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The Greenhouse / Re: Greenhouse hydroponic growing Fall 2018
« Last post by bobcatgardener on Today at 06:52:39 PM »






























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Tools and Equipment / Re: Tiller Reccomendation
« Last post by Boudin on Today at 04:44:49 PM »
Thank ya'll very much.  Now I have some ideas of what to look for.
My brother in law has a tractor with a set of disks, so I figured I'd get him to come make a few passes with those, and then I can take over with the tiller.
Hopefully we have a little drier weather on the way, everything is a muddy mess now.
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General Discussion / Re: Soil test results advise
« Last post by Ben on Today at 01:38:27 PM »
Hi Dwight-- the addition of the 2.40 pounds of ammonium  nitrate per 100 sq. ft. as recommended by your soil test  should lower your PH some.  The mustard greens and collards would appreciate a little extra nitrogen, not so much for the beans as they will make their own nitrogen if you have the right bacteria in the soil.  Tomatoes need some nitrogen but too much will have a lot of growth with not much fruit.


You can also sprinkle with cottonseed meal.

Ben
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General Discussion / Soil test results advise
« Last post by Dwight Hebert on Today at 12:08:38 PM »
I bought a yard of top soil last year and added part of it to one of my beds.  The 10 ft bed is a mixture of the previous contents, the new top soil, organic soil amendment, alfalfa pellets and Micro-life fertilizer.  After the bed had set for several weeks I sent soil samples of both the un-amended(new) and 10 ft bed soil to LSU Ag center for a soil test.  The results are attached below. Can anyone offer advice on how I can lower the pH without adding sulphur which is already too high?  What can I do to mitigate the excess calcium and magnesium?  Any other suggestions would be appreciated.

I know that the calcium and magnesium will eventually leach out but what effects will it have in the meantime.  I plan on planting beans and tomatoes in the bed this spring. Right now I have mustard greens, collards and dollar weed which are doing very well.
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Tools and Equipment / Re: Tiller Reccomendation
« Last post by Ragun Gardener on Today at 10:31:19 AM »
I'm with Double B!!

If you have to money to spend a BCS is the way to go and you can buy almost any attachment for it but if you want something that will last then buy an old Troybuilt. Both are basically a small tractor that pulls itself and makes tilling easy. I have a Troybuilt Horse and it does all the work of stopping the tiller from running away from you and it pulls it self down the row so easy that I can usually just walk on the side of the row I'm tilling and guide it with one hand.

Here's the model I'm referring to. Check Craigslist as they usually come up for sale.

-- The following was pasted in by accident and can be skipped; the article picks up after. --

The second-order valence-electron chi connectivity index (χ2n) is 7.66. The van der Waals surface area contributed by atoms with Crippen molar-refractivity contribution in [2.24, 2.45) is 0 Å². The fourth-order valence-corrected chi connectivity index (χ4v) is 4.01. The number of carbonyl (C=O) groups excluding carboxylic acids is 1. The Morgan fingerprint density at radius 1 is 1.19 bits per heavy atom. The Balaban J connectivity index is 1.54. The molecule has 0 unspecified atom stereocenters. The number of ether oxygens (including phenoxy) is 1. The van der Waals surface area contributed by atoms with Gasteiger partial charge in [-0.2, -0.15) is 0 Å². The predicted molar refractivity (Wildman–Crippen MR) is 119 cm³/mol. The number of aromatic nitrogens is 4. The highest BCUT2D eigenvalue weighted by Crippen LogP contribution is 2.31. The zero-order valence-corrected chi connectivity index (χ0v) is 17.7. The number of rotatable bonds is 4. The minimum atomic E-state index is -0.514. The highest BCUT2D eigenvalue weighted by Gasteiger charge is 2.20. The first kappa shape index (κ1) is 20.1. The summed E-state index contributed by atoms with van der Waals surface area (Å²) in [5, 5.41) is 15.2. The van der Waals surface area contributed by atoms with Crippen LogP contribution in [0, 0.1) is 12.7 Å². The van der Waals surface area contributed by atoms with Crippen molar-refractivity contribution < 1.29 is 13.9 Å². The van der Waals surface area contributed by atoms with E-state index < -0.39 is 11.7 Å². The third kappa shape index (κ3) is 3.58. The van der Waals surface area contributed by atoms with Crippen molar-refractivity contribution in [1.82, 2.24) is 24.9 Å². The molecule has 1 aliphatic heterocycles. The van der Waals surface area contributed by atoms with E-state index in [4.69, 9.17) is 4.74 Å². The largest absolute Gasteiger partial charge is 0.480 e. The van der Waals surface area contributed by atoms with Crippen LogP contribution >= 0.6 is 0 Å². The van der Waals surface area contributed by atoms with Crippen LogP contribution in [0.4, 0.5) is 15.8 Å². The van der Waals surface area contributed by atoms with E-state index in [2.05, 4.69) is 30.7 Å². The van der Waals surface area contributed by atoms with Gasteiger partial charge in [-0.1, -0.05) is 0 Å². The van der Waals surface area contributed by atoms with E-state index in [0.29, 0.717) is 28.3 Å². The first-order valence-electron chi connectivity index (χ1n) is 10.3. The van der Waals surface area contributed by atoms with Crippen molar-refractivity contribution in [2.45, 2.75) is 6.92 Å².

https://www.ebay.com/i/332993181602?chn=ps

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Tools and Equipment / Re: Tiller Reccomendation
« Last post by Double B on Today at 06:18:10 AM »
Welcome to the forum! Lots of advice and knowledge here and most of it is from the school of hard knocks.

Depending on your mechanical ability, I would look on Craigslist, Thrifty Nickel, Greensheet and others for a used Troybuilt horse. The older ones in good shape are worth the wait and should serve you well. If money is of little consequence to you, a BCS is a super choice. Another option is to check your local rental places. Ours here sells their used equipment and ours carries the Honda tiller which is about $2,400 new but can be had for half of that used with few hours on it.

Sorry to be long winded but if you are breaking new ground I would barter someone with a tractor/tiller to break it up for you and the walk behind work will come substantially easier. Whichever way you choose to go, please stay in touch and let us know how it goes.

All our best,
Double B
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Tools and Equipment / Re: Tiller Reccomendation
« Last post by Maggie13 on Today at 05:43:26 AM »
We have an electric start Husqvarna ( I think we bought it in 2007 ).
  I can't remember the model number right now. It is a beast.
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Tools and Equipment / Re: Tiller Reccomendation
« Last post by Boudin on January 21, 2019, 08:19:08 PM »
This place has never been broken up that Iím aware of, and is covered in grass so Iím sure itís going to be a bear.  Thanks for that advice.  Iíll be earning my vegetables this year for sure.
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General Discussion / Re: Compost Tea Question
« Last post by Lance on January 21, 2019, 08:17:23 PM »
As hard as it is to make, I say hold on to it and use when plants are established. Run off is a an issue.  Keep it "fed" and wait. Bring in manures and sand, good fill, and composted wood chios. Or better yet send it to me . Address can be provided.
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General Discussion / Re: What did you do in the garden today ?
« Last post by Lance on January 21, 2019, 08:13:39 PM »
Been  missing  forum- I planted some potatoes  and pulling carrots - I would like to see photos of other carrot harvest! 
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